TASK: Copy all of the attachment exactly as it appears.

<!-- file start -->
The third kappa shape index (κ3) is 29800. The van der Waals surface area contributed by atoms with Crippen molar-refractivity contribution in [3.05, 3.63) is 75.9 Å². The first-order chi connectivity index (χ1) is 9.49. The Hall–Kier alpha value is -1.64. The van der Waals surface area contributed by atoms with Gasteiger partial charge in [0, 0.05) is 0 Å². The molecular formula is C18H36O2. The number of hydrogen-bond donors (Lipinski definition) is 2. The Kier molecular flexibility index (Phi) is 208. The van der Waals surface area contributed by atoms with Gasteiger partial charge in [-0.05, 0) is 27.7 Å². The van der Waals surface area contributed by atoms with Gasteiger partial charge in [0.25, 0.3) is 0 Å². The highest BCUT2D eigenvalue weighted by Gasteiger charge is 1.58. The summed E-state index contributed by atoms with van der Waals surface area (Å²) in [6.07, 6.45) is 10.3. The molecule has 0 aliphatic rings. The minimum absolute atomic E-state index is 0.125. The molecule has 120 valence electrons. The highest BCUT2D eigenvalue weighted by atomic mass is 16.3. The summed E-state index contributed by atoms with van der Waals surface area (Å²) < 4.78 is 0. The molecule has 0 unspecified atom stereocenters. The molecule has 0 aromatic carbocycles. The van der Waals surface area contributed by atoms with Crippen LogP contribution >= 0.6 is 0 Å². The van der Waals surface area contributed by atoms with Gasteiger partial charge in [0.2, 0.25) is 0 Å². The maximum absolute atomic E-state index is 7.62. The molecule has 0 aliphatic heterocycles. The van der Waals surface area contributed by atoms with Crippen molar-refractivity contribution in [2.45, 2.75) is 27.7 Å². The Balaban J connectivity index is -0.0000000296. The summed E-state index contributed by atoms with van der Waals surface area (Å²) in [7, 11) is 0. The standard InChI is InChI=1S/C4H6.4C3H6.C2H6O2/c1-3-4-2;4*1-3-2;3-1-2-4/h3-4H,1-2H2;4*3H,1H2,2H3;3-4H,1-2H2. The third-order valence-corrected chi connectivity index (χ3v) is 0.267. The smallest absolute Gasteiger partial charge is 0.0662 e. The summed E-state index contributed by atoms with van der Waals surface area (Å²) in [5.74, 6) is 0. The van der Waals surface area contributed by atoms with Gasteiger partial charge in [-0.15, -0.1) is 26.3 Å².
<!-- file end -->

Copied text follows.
The third kappa shape index (κ3) is 29800. The van der Waals surface area contributed by atoms with Crippen molar-refractivity contribution in [3.05, 3.63) is 75.9 Å². The first-order chi connectivity index (χ1) is 9.49. The Hall–Kier alpha value is -1.64. The van der Waals surface area contributed by atoms with Gasteiger partial charge in [0, 0.05) is 0 Å². The molecular formula is C18H36O2. The number of hydrogen-bond donors (Lipinski definition) is 2. The Kier molecular flexibility index (Phi) is 208. The van der Waals surface area contributed by atoms with Gasteiger partial charge in [-0.05, 0) is 27.7 Å². The van der Waals surface area contributed by atoms with Gasteiger partial charge in [0.25, 0.3) is 0 Å². The highest BCUT2D eigenvalue weighted by Gasteiger charge is 1.58. The summed E-state index contributed by atoms with van der Waals surface area (Å²) in [6.07, 6.45) is 10.3. The molecule has 0 aliphatic rings. The minimum absolute atomic E-state index is 0.125. The molecule has 120 valence electrons. The highest BCUT2D eigenvalue weighted by atomic mass is 16.3. The summed E-state index contributed by atoms with van der Waals surface area (Å²) < 4.78 is 0. The molecule has 0 unspecified atom stereocenters. The molecule has 0 aromatic carbocycles. The van der Waals surface area contributed by atoms with Crippen LogP contribution >= 0.6 is 0 Å². The van der Waals surface area contributed by atoms with Gasteiger partial charge in [0.2, 0.25) is 0 Å². The maximum absolute atomic E-state index is 7.62. The molecule has 0 aliphatic heterocycles. The van der Waals surface area contributed by atoms with Crippen molar-refractivity contribution in [2.45, 2.75) is 27.7 Å². The Balaban J connectivity index is -0.0000000296. The summed E-state index contributed by atoms with van der Waals surface area (Å²) in [7, 11) is 0. The standard InChI is InChI=1S/C4H6.4C3H6.C2H6O2/c1-3-4-2;4*1-3-2;3-1-2-4/h3-4H,1-2H2;4*3H,1H2,2H3;3-4H,1-2H2. The third-order valence-corrected chi connectivity index (χ3v) is 0.267. The smallest absolute Gasteiger partial charge is 0.0662 e. The summed E-state index contributed by atoms with van der Waals surface area (Å²) in [5.74, 6) is 0. The van der Waals surface area contributed by atoms with Gasteiger partial charge in [-0.15, -0.1) is 26.3 Å².